In a conversation with my friend Jeff a few weeks ago, it came up that both of us have had some important seemingly random conversations with folks we've met on the bus. Sometimes they were strangers, and sometimes they were people we already knew. I believe that using relationships and interactions between people is a big way that God works our lives and both Jeff and I have experienced it in a somewhat frequent way on the bus. Why is that?
I think it's a matter of opportunity. If we just go along in our own cars in our American way we never interact with others (at least not on a positive verbal level) unless there's an accident or a breakdown or something. (I know God frequently shows up for folks in that kind of situation, but it's not something anyone wants to have happen often.) On the bus there is plenty of room for us to bump into each other and thus plenty of opportunity for God to show up in those those interactions.
I think of it kind of like what happened when Jesus, after beginning his ministry, returned to his home town. People were skeptical that someone they had always known in their small town was anything more than they thought he was. "...he did not do many mighty works there, because of their unbelief." (Matt 13:58 ESV) Why? I don't think the people of Nazareth asked to be healed but didn't score high enough on the faith-o-meter. I don't think they asked. Most of the probably didn't even come to see him. There wasn't opportunity for Jesus to heal anybody because nobody showed up to be healed!
That's why I think Jesus would ride the bus. Plenty of people. Plenty of opportunity for God to do transforming stuff in their lives.
I bet you'll never see that point listed on a Metro Transit poster!
Tuesday, April 8, 2008
Now, as a rule, we try not to throw anything away. If it can be used, or fixed, or used for something else, I keep it. This often leads to...piles.
But anyway, one thing I generally just toss (when the boys aren't looking--Gibbie, like me and my father before me, will take anything he deems useful right out of the trash) is markers without caps. We have an abundance of markers, and once the cap is gone, even if we may find the cap a few hours or days later, the marker is a goner. It was a pet peeve of mine as a kid, going through the marker box, looking for a good marker of a certain color, and keeping finding dried-up markers, or mashed tips. I remember coloring layers on layers, trying to get a good look, from a dry marker that just didn't have the juice anymore. It occurred to me years later, that I might as well just throw away a dry marker as soon as I find it, as no one will ever want to color with it, and there is really no fixing it.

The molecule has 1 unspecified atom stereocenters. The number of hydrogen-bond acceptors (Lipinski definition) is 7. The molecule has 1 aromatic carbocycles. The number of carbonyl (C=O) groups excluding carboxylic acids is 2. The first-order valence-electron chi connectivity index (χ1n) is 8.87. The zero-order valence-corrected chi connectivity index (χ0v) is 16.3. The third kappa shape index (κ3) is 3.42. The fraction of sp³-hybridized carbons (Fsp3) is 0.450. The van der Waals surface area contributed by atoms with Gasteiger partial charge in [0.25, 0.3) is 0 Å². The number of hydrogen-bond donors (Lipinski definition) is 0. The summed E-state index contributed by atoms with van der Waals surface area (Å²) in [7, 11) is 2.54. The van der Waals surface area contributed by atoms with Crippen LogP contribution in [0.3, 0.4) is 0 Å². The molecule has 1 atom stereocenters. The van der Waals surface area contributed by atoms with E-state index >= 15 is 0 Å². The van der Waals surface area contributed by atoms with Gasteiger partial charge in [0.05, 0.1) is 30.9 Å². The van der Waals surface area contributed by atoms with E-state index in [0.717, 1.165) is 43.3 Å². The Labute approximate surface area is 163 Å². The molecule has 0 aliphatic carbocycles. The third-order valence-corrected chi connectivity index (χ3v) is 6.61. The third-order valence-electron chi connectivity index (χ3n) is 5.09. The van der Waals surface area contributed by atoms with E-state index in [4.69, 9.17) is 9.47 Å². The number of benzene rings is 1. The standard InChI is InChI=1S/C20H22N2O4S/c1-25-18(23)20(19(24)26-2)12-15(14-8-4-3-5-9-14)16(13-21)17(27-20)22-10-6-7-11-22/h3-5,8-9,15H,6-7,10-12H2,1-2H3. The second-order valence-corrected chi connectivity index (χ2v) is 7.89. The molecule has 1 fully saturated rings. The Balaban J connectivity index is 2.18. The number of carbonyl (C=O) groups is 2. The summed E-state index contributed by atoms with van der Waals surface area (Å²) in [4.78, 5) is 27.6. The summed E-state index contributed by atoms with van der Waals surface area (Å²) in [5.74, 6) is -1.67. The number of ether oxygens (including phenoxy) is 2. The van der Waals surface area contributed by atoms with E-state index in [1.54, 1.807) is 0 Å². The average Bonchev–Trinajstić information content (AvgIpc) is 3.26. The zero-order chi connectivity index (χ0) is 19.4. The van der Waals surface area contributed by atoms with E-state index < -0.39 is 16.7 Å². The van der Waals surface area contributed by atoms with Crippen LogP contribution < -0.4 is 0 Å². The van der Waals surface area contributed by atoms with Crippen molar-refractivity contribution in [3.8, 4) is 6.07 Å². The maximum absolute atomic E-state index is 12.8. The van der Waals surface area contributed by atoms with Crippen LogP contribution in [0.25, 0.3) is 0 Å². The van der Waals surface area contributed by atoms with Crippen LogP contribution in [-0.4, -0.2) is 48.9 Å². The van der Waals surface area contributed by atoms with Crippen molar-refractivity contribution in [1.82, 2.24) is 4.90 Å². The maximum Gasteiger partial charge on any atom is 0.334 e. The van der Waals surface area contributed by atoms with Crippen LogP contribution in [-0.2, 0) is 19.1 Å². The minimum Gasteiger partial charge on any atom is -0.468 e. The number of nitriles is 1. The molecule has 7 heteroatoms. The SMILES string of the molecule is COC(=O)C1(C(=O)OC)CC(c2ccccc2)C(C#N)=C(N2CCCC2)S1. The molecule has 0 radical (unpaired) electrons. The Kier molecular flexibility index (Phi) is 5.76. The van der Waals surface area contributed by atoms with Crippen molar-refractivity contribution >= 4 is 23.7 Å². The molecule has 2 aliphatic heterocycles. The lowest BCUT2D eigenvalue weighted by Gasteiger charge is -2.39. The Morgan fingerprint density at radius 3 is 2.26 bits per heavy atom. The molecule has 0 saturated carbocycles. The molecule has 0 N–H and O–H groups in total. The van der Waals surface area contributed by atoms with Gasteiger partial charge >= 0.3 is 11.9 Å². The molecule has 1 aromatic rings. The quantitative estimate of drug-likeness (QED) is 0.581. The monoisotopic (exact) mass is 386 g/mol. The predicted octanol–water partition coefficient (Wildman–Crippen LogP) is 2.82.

Well, this morning I found one good use for a dry marker! When watercoloring, as the child's interest in painting begins to wane, hand her a dried-up, capless marker! The moisture on her paper wicks pigment out of the-otherwise infuriating marker. Depending on how wet the paper is, it may also bleed in cool patterns. Fun is had by all.
Now throw away the marker.
**Okay, read the great ideas in the comments!**
Wednesday, April 2, 2008
In honor of our recent snow, I'll share how my bicycle chain has made it through the winter. Currently I am riding a bike with multiple gears which tend to get messed-up when covered with slush, dirt, and salt. The two products pictured above may not be the best for the job, but they've gotten me through snow and sub-zero cold. Break cleaner can clean most things mechanical just by spraying it on. I used this to get all of the crud off of my chain and gears. Silicone spray, like WD-40, is both a lube and a water-repellent. The advantage of silicone is that it doesn't tend to attract dirt like WD-40. Clean with one then lube with the other. That's it.
There are better things to use for these purposes, but the winter usefulness of these is that they're spray-on quick. How much time do you want to spend working on your bike outside at zero degrees Fahrenheit?